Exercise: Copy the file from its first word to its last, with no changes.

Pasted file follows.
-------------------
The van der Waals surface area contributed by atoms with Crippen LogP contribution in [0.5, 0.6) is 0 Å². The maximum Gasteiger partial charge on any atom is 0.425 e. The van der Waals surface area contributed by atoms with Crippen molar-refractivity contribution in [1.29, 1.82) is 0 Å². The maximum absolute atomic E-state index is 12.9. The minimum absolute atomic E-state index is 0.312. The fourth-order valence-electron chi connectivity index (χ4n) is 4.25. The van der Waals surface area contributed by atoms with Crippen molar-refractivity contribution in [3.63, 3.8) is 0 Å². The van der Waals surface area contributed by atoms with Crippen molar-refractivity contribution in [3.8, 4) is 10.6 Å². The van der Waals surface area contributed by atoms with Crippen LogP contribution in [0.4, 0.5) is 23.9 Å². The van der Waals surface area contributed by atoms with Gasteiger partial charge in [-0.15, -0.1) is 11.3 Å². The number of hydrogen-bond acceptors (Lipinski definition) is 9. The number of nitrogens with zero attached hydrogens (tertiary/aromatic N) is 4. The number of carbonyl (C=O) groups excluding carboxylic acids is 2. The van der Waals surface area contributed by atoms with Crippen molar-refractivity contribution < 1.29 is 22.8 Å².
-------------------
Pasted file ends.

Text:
The van der Waals surface area contributed by atoms with Crippen LogP contribution in [0.5, 0.6) is 0 Å². The maximum Gasteiger partial charge on any atom is 0.425 e. The van der Waals surface area contributed by atoms with Crippen molar-refractivity contribution in [1.29, 1.82) is 0 Å². The maximum absolute atomic E-state index is 12.9. The minimum absolute atomic E-state index is 0.312. The fourth-order valence-electron chi connectivity index (χ4n) is 4.25. The van der Waals surface area contributed by atoms with Crippen molar-refractivity contribution in [3.63, 3.8) is 0 Å². The van der Waals surface area contributed by atoms with Crippen molar-refractivity contribution in [3.8, 4) is 10.6 Å². The van der Waals surface area contributed by atoms with Crippen LogP contribution in [0.4, 0.5) is 23.9 Å². The van der Waals surface area contributed by atoms with Gasteiger partial charge in [-0.15, -0.1) is 11.3 Å². The number of hydrogen-bond acceptors (Lipinski definition) is 9. The number of nitrogens with zero attached hydrogens (tertiary/aromatic N) is 4. The number of carbonyl (C=O) groups excluding carboxylic acids is 2. The van der Waals surface area contributed by atoms with Crippen molar-refractivity contribution < 1.29 is 22.8 Å².